A few simple steps to save you from disaster
We lived in the mountains, but snow wasn’t a given. Each year we might get a few inches or a foot or two, but only for a week, and then it was back to rain and wind. Then 2016 happened. It snowed four feet in two days. Then the freezing, melting, snowing cycle began. From Mid January to the end of February we had from three to eight feet of snow across the whole town.
Halfway through the mess, our carport collapsed and took out both of our cars. In week four, the snow coming off of our roof took out our front porch in one fell swoop. Even with insurance, we spent thousands getting things back into shape. It was an utter mess.
Once in a hundred year weather events happen, and they can be devastating. But each winter, no matter how mild, can take a small toll on your place that adds up to a major disaster at some unexpected time.
Winter always brings a punch, and sometimes there’s nothing that can be done. But avoidable mistakes are expensive and frustrating. Here are a few tips to keep your place in good shape this winter.
Buy the Tools Early
Don’t wait until the snow falls to be sure you have a functioning snow shovel, some sidewalk salt or ice melt, and good gloves. Stores sell out quickly after the first flakes flutter down. Don’t get left out in the cold with a driveway full of snow and no tools.
There are the obvious things, like raking leaves and yard waste removal, and then there are the things we forget about, like cleaning the gutters or cutting trees back from the house. As you’re getting rid of all this stuff, look around at the condition of the roof, eaves, nearby trees, and other things that might be impacted by winter weather. I could have seen my tilted carport issue if I’d looked more closely.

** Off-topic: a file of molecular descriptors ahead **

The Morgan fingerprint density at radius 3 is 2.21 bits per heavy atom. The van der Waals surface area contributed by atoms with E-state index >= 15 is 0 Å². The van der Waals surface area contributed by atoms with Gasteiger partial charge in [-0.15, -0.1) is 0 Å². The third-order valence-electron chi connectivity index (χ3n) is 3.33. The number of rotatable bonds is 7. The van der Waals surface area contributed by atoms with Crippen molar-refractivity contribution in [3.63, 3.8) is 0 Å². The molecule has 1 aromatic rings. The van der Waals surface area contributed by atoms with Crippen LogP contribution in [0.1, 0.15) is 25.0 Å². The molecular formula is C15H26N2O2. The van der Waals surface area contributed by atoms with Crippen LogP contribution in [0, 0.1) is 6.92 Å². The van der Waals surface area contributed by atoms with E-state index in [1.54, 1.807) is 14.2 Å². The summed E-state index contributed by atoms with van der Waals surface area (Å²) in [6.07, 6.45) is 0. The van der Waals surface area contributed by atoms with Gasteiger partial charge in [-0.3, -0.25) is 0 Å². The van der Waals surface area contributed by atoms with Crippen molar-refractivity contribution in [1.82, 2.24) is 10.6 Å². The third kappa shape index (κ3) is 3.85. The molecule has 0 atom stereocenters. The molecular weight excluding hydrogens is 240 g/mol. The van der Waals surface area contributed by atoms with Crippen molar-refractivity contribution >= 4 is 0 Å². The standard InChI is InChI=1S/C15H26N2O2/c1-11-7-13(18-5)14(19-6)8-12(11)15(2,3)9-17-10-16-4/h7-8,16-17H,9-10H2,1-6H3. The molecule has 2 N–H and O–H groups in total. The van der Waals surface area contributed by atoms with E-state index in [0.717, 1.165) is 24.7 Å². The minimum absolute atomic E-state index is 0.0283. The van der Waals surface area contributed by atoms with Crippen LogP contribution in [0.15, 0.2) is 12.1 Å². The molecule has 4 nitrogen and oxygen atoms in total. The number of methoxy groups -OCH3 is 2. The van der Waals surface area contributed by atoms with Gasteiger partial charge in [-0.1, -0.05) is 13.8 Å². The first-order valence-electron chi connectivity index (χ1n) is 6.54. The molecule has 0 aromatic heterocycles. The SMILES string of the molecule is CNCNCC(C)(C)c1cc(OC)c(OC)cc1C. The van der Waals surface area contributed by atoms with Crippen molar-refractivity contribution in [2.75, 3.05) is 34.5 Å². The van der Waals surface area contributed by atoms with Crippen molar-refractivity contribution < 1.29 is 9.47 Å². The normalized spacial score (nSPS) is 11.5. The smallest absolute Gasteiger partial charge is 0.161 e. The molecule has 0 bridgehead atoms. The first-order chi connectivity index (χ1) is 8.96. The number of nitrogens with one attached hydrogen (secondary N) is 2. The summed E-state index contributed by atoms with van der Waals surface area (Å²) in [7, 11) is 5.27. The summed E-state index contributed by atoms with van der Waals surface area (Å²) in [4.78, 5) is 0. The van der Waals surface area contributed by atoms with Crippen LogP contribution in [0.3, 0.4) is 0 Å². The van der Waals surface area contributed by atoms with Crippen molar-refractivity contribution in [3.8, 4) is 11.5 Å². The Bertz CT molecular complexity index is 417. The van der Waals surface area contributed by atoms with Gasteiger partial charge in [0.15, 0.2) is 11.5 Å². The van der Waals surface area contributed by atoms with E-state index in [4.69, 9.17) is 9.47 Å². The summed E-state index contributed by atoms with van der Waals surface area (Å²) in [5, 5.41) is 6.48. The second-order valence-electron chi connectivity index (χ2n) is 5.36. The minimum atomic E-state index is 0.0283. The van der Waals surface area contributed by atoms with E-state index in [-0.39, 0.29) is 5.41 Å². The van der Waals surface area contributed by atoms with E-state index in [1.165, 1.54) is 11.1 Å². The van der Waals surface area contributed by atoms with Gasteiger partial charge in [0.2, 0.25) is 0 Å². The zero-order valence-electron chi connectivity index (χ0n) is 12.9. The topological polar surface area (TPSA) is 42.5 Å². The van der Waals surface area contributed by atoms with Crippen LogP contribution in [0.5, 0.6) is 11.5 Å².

Junk removal becomes impossible once the road is snowy and there’s nothing in the world that could motivate you to head outside to work and clean. Use the fall to get the house in great shape. Each October, I use Go Trashy, the junk removal app, to clear out the stuff I no longer want. We wrote more about this earlier.
Check Your Insurance
Make sure your car and homeowners insurance are up to date and adequate. Do you have flood insurance? Fire insurance? Know what you might need, and know what you have. It’s easy these days to forget to update a new credit card on your autopay insurance policy, and then, woops, your coverage lapses at the worst possible time.
Don’t try to handle disasters by yourself. When the winter does get the best of you, hire the roofers, excavators, or plumbers you need to fix things, mitigate issues, and get you back to your regularly scheduled life as quickly as possible. Remember to see what your insurance will cover for you, too. We got a thousand dollar check to cover the cost of digging our crushed cars out from the carport.
As soon as the snow melts or the sideways rain stops falling, get out there and make the weak spots stronger. The weather is nothing if not persistent. You have to be diligent to keep everything in working order.
Don’t Be Stubborn
Sometimes the weather teaches us a lesson if we know when and how to listen. I did not rebuild the carport. And we paid a hefty extra sum to rebuild the front porch in a way that was stronger, safer, and more appealing. Don’t fight the same battle over and over again. Be adaptable, and let the winter tell you where and how to build.
Take Care of Yourself
We forget how important self care is when we’re undergoing the stress of something like a carport collapse or being snowed-in for days on end. Whether you exercise, read, meditate, or bake cookies, do the things that make you happy and help you mitigate your myriad stresses. When life throws us challenges it becomes all the more important that we maintain our mental and physical health.
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